Olympics Winter

Betty Fox, Gretzky could light Olympic cauldron

Speculation continues around who will be selected to light the Olympic cauldron at Friday's opening ceremony, with Betty Fox, Rick Hansen, and Wayne Gretzky favoured choices for many Canadians.

Some say the final torchbearer should be a past Olympian

Wayne Gretzky and Team Canada came fourth at the 1998 Nagano Olympics. ((Todd Washaw/Getty Images))
He is, without a doubt, one of Canada's greatest heroes.

Beginning in St. John's, while battling cancer, Terry Fox ran a marathon every day on one leg, raising money to fight against the disease.

And though he was unable to complete his cross-country trek, Fox's legacy and his mission have spread throughout the world.

Those are among the reasons Fox's mother, Betty Fox, may be chosen to light the Olympic cauldron in Vancouver during the opening ceremony for the Winter Games.

The image of Betty Fox completing her son Terry's cross-country journey could be one of the most moving moments of the Games.

But is she the most worthy Canadian to light the cauldron?

According to CBC's Scott Russell, "We are a land of ice and snow and our greatest ambassadors have been those who have worn the Maple Leaf with great distinction at the Olympic Games."

If Scott's logic holds, the honour should go to one of Canada's Olympic athletes.

Some argue, too, that the individual chosen to light the cauldron should possess an international presence.

Though her son's name resonates globally, Betty Fox is unknown outside of Canada.

"The person who lights the Olympic cauldron has to be an iconic figure in Canadian Olympic folklore," Russell says. "In this respect Canada has a wealth of choices."

The Great One a favourite

On that note, consider first that Canada is a hockey nation. And if any hockey hero is called to mind, most think of The Great One.

"Wayne Gretzky seems like the favourite because he's a global name and represents Canada's game," says CBC's Tom Harrington.

Gretzky's name and face are recognized worldwide, and unlike Terry or Betty Fox, he is an Olympian.

However, the Olympic gold medal that was placed around No. 99's neck wasn't earned on the ice, but as Team Canada's executive director at the 2002 Salt Lake Games.

Gretzky did don a jersey at the 1998 Games in Nagano, but his team floundered and came fourth.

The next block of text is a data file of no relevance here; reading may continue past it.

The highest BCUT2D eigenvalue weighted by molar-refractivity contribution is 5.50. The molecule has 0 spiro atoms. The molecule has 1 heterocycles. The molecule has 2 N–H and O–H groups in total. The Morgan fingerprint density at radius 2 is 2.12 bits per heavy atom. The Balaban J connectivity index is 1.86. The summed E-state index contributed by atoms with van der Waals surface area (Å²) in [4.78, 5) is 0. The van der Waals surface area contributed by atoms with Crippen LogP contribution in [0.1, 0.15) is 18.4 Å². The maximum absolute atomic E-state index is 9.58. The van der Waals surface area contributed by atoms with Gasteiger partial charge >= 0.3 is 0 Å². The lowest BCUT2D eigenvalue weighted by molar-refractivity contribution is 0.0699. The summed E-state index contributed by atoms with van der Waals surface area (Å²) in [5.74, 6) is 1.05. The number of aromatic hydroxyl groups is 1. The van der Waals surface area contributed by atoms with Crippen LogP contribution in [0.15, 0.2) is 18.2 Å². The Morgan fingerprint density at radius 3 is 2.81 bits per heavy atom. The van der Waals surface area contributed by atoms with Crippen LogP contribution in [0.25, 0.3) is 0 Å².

Betty Fox, mother of Terry Fox, stops at the statue of her son below Parliament Hill. ((Fred Chartrand/Canadian Press))
If Canadians want a true Olympian for their final torchbearer, says CBC's Brenda Irving, one name stands out: Nancy Greene Raine.

"This three-time Olympian and Olympic champion is Canada's most decorated ski racer," says Irving.

Perhaps reducing her chances of being selected, however, is that Greene Raine has already been named Canada's official Olympic ambassador during the Games.

But Irving says she's still a worthy choice.

"She's a legendary sports figure to kick-start the Games," she says, also noting Greene Raine's strong support of amateur sport in Canada.

Man in Motion

But there is another contender whose name doesn't offer Olympic history, but whose story, like that of Fox, carries the ideals and tenets of the Games.

Paralyzed from the waist down, Rick Hansen has won 19 international wheelchair marathons, including six medals as a Paralympian.

But what he's most known for is his Man in Motion tour, which began in 1985. Hansen wheeled through 34 countries on four continents, raising funds for spinal cord injury research.

"Rick Hansen … tells the world that Canada is a country that values determination and courage in all. And the wheelchair itself offers some visually powerful symbolism," says Harrington.

Adding to the mix of contenders is 81-year-old Barbara Ann Scott, who won a gold medal in figure skating more than 60 years ago.

"Barbara Ann Scott is the only Canadian to have won figure skating gold in an individual event," says Russell.

"She did that in 1948 when the world was healing the wounds of war. She remains Canada's sweetheart," he added.

Reducing the likelihood that Scott will be chosen, however, is that she already carried the Olympic flame in December 2009, when she brought it into the House of Commons.

The decision will be revealed before the pinnacle of the opening ceremony, when the flame is passed to the final torchbearer, and he or she ascends toward the cauldron.

The opening ceremony is set for Friday, Feb. 12 at 9pm ET at BC Place Stadium.

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